Citation. __ F.Supp.3d __, 2018 WL 2948021 (S.D. Ohio, June 13, 2018)
Brief Fact Summary.
Plaintiff sued Defendant, alleging that Defendant violated the Americans with Disabilities Act of 1990 and the Fair Housing Act of 1968. During discovery, Defendant moved for protective order and Plaintiff moved to compel discovery.
Synopsis of Rule of Law.
The party who is moving for a protective order must articulate specific facts showing clearly defined and serious injury resulting from the discovery sought and the party cannot rely on mere conclusory statements.
Rule 30(c)(2) requires a deponent to continue her testimony over objection unless she has asserted a privilege, is enforcing a limitation ordered by the court, or to present a motion under Rule 30(d)(3).
Plaintiff sued Defendant, alleging that Defendant blocked funding for and financing of 60 units of project-based funded affordable housing for veterans in violation of the Americans with Disabilities Act of 1990 and the Fair Housing Act of 1968. Defendant moved for protective orders barring the depositions of five individuals. Plaintiff filed a motion to compel, asking for an order that would compel the deposition testimony of an individual and admonish defense counsel to refrain from speaking and coaching objections, instructing witnesses not to answer, and making baseless objections.
Must a movant for a protective order articulate specific facts showing clearly defined and serious injury resulting from the discovery sought and the party cannot rely on mere conclusory statements?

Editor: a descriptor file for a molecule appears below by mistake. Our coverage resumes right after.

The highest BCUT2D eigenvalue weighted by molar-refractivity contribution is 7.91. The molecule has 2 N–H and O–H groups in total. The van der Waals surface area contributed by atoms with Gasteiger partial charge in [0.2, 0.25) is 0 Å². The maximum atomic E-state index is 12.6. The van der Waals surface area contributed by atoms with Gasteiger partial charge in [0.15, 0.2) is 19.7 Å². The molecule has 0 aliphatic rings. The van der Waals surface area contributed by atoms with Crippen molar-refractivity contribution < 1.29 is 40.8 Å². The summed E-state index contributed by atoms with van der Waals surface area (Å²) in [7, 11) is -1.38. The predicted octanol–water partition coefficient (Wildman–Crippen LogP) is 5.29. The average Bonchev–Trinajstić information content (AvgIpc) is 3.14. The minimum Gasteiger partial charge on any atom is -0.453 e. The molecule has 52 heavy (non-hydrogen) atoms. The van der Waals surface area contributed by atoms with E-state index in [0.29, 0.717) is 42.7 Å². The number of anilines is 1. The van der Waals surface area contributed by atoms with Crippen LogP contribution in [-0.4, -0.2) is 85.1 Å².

Does Rule 30(c)(2) require a deponent to continue her testimony over objection unless she has asserted a privilege, is enforcing a limitation ordered by the court, or to present a motion under Rule 30(d)(3)?
Yes. The court held that the factor analysis weighed in favor of granting Plaintiff’s motion to compel, and that the information sought is discoverable (as it is relevant, proportional to the needs of the case, and is not privileged.
The scope of discovery is traditionally quite broad, and the trial court is given wide discretion in balancing the needs and rights of both plaintiff and defendant. In filing for a motion to compel, the moving party bears the initial burden of proving that the information sought is relevant. Rule 30(c)(2) requires a deponent to continue her testimony over objection unless she has asserted a privilege, is enforcing a limitation ordered by the court, or to present a motion under Rule 30(d)(3). If the proponent meets its initial burden, then the burden shifts to the party resisting production to show that the information sought is either not relevant or is so marginally relevant that the presumption of disclosure is outweighed by the potential for undue burden or harm. On the other hand, the party who is moving for a protective order to limit discovery must show good cause by articulating specific facts showing clearly defined and serious injury resulting from the discovery sought. The party cannot rely on mere conclusory statements. In addition, when considering whether the information sought is proportional to the needs of the case, courts must consider the importance of the issues at stake in the action, the amount in controversy, the parties’ relative access to relevant information, the parties’ resources, the importance of the discovery in resolving the issues, and whether the burden or expense of the proposed discovery outweighs its likely benefit.